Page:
Rugby is the sport that started American football. Walter Camp changed the rules of rugby to create American football. It is an American tradition that cannot ever be taken away, that is why we need to fix it. Rugby is absolutely a violent sport, players are jumping, running, hitting, being put into giant huddles, and players are even being thrown, and they do this all without any protective equipment. If you ask many Americans, they may not understand the rules about Rugby. Rugby does not have as much injuries as it does in football. It is ironic that the sport with the most protective equipment has more injuries. In the British Journal of Sports Medicine there is a study about Rugby. In this study, scientists wanted to find out if headgear reduces the incidence  of concussions in Rugby. Sixteen under 15 rugby union teams were recruited from three interschool competitions in metropolitan Sydney and the adjacent country region. A prospective study was undertaken over a single competitive season. The study had two arms: a headgear arm and a control arm. Headgear wearing rates and injury data were reported to the investigators and verified using spot checks. “A total of 294 players participated in the study. There were 1179 player exposures with headgear and 357 without headgear. In the study time frame, there were nine incidences of concussion; seven of the players involved wore headgear and two did not. There was no significant difference between concussion rates between the two study arms.” The conclusion was that although there is some controversy about the desirability of wearing protective headgear in football, this pilot study strongly suggests that current headgear does not provide significant protection against concussion in rugby union at a junior level. As you can see risk management was present in this study. Out of the 9 players, 7 were wearing the head gear. Due to having protection, here players must have felt more safe, and make more riskier hits.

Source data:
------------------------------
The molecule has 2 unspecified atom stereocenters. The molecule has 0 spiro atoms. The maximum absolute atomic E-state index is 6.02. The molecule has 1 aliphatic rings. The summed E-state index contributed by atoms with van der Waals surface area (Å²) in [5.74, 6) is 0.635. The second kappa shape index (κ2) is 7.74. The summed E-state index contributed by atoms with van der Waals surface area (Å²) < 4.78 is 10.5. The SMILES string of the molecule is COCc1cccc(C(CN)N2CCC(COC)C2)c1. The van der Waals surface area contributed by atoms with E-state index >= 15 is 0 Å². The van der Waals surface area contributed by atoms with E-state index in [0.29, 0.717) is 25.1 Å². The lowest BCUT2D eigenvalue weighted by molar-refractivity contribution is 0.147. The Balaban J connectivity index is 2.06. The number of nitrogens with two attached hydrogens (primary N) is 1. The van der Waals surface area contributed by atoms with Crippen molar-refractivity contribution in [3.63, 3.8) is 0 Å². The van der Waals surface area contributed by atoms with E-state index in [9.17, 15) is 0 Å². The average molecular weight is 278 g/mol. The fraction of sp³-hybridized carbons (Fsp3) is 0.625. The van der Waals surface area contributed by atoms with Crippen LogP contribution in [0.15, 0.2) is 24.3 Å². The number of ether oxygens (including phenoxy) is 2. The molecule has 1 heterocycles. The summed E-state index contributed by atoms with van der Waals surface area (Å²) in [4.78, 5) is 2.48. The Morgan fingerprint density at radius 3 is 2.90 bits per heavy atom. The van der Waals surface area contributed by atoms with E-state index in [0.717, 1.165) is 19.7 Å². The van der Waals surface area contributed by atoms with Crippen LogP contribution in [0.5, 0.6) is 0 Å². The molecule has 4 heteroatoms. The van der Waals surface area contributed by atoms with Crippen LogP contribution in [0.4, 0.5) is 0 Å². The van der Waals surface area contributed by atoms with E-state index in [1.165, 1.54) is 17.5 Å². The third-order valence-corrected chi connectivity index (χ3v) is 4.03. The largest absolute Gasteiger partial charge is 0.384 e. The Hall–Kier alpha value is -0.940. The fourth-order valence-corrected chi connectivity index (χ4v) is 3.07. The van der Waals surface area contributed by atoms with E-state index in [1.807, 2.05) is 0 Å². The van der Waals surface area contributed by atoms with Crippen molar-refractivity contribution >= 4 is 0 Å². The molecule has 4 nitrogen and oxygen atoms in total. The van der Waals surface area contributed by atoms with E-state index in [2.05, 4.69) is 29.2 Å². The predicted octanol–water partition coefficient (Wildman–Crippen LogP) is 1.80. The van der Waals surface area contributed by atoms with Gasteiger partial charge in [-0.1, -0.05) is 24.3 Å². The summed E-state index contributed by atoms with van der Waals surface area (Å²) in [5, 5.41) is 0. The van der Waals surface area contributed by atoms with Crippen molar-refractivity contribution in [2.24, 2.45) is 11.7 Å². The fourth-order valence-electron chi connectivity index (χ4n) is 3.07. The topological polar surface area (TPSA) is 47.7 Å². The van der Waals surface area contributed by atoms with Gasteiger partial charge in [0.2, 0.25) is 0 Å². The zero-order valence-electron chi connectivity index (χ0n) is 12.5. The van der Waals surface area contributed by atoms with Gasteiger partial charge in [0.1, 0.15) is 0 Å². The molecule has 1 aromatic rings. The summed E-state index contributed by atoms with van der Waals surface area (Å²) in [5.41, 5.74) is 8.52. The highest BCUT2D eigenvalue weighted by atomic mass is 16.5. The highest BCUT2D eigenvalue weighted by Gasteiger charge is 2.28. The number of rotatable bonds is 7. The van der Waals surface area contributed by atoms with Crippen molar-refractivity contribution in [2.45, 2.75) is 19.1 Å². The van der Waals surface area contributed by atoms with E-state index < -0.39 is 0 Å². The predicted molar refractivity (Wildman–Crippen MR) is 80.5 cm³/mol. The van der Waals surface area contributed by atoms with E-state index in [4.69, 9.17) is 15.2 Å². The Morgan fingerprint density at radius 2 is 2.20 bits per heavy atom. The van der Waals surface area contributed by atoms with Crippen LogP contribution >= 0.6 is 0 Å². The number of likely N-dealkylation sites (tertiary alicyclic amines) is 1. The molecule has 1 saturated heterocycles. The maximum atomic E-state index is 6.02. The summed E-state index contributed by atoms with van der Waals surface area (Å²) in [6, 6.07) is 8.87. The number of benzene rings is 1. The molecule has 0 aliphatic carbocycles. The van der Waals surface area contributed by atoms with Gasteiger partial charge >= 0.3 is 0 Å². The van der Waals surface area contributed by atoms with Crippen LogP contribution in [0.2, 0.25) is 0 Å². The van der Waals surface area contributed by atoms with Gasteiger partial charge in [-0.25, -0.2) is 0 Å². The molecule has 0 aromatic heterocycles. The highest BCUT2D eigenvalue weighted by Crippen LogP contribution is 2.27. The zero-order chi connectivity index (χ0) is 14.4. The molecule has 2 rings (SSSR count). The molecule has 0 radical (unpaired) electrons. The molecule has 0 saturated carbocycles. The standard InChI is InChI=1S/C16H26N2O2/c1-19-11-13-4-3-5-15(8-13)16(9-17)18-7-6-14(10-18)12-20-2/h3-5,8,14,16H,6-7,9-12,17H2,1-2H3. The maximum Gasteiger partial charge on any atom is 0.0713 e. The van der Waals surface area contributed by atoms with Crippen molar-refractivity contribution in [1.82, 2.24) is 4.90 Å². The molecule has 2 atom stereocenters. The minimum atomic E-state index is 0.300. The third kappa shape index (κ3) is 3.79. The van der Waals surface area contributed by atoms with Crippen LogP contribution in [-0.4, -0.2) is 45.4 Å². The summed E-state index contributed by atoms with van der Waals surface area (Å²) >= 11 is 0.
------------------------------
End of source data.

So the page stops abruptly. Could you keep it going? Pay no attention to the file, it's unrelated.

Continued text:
Risk management is all around us and is not just on a sports field. When you are driving, are you more likely to drive more risky if you have your seatbelt on than if you didn’t? When boating are you going to drive your boat more risky with your life vest? With the phenomenon of risk management defined, we can now determine how to fix the problem of concussions in football. With the definition of risk management in our minds we can safely say that taking away helmets in football will make it safer and reduce the number on concussions.

Works Cited

Hagel, Brent PhD*; Meeuwisse, Willem MD, PhD “Risk Compensation: A “Side Effect” of Sport Injury Prevention?” Clinical Journal of Sports Medicine.

A S McIntosh, P McCrory  “Effectiveness of headgear in a pilot study of under 15 rugby union football” British Journal of Sports Medicine http://bjsm.bmj.com/content/35/3/167.short

Brad Gagnon Nov 3, 2017 . “NFL 2017 All-Injured Team Is Loaded with Pro Bowl Players at Halfway Point of Season.” CBSSports.com, 3 Nov. 2017, www.cbssports.com/nfl/news/nfl-2017-all-injured-team-is-loaded-with-pro-bowl-players-at-halfway-point-of-season/.

 

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One Response to Definiton Argument- Flyerfan1974

  1. davidbdale says:

    There’s so much to like here, FlyerFan. And also, so many ways to improve.

    You’re making an effective argument based on a surprising, counterintuitive observation, that there are fewer injuries in the sport with less protective equipment. But saying it that simply does not convince a careful reader. So we need to work on your evidence. Then, when you do have evidence to share, you need to deliver it at the right time to make your point.

    Let’s begin with your first paragraph.
    Does your first sentence do its most important job? [Reminder: it must compel your reader to read the second sentence.] Who wants to read about a Dolphins game on Thursday night? 🙂

    Journalists would say you’ve “buried your lead” at the bottom of the paragraph, a place no reader will see if you don’t compel her to continue reading. Suppose instead you rephrase your illegal Rhetorical Question (Would Flacco have been safer without a helmet?) as a bold, provocative claim designed to demand your readers’ attention?

    Joe Flacco lost his helmet in the play that ended his season, but he wouldn’t have been injured at all if both he and Kiko Alonso had started the play bareheaded.